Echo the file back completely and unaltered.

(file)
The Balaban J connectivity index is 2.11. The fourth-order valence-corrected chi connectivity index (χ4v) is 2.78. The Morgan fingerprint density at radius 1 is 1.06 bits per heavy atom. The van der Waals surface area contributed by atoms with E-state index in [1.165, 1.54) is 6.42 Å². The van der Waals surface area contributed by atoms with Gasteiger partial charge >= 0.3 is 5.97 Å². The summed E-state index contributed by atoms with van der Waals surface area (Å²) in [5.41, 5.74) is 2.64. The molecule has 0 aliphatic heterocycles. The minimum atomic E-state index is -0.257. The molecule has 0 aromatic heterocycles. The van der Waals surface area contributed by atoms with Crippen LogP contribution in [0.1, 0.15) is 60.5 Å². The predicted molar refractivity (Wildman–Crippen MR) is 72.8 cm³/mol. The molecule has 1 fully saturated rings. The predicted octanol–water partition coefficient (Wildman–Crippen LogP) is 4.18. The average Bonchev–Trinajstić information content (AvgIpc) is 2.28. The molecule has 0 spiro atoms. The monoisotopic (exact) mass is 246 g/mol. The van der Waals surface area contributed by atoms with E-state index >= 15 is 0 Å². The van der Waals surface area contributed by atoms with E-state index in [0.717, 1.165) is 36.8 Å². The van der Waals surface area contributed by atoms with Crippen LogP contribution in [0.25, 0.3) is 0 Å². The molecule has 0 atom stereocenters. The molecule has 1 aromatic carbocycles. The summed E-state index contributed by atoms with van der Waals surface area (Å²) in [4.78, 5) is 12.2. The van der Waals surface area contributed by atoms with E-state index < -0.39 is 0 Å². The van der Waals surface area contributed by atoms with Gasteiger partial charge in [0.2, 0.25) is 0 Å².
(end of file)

The Balaban J connectivity index is 2.11. The fourth-order valence-corrected chi connectivity index (χ4v) is 2.78. The Morgan fingerprint density at radius 1 is 1.06 bits per heavy atom. The van der Waals surface area contributed by atoms with E-state index in [1.165, 1.54) is 6.42 Å². The van der Waals surface area contributed by atoms with Gasteiger partial charge >= 0.3 is 5.97 Å². The summed E-state index contributed by atoms with van der Waals surface area (Å²) in [5.41, 5.74) is 2.64. The molecule has 0 aliphatic heterocycles. The minimum atomic E-state index is -0.257. The molecule has 0 aromatic heterocycles. The van der Waals surface area contributed by atoms with Crippen LogP contribution in [0.1, 0.15) is 60.5 Å². The predicted molar refractivity (Wildman–Crippen MR) is 72.8 cm³/mol. The molecule has 1 fully saturated rings. The predicted octanol–water partition coefficient (Wildman–Crippen LogP) is 4.18. The average Bonchev–Trinajstić information content (AvgIpc) is 2.28. The molecule has 0 spiro atoms. The monoisotopic (exact) mass is 246 g/mol. The van der Waals surface area contributed by atoms with E-state index >= 15 is 0 Å². The van der Waals surface area contributed by atoms with E-state index in [0.717, 1.165) is 36.8 Å². The van der Waals surface area contributed by atoms with Crippen LogP contribution in [0.25, 0.3) is 0 Å². The molecule has 0 atom stereocenters. The molecule has 1 aromatic carbocycles. The summed E-state index contributed by atoms with van der Waals surface area (Å²) in [4.78, 5) is 12.2. The van der Waals surface area contributed by atoms with E-state index < -0.39 is 0 Å². The van der Waals surface area contributed by atoms with Gasteiger partial charge in [0.2, 0.25) is 0 Å².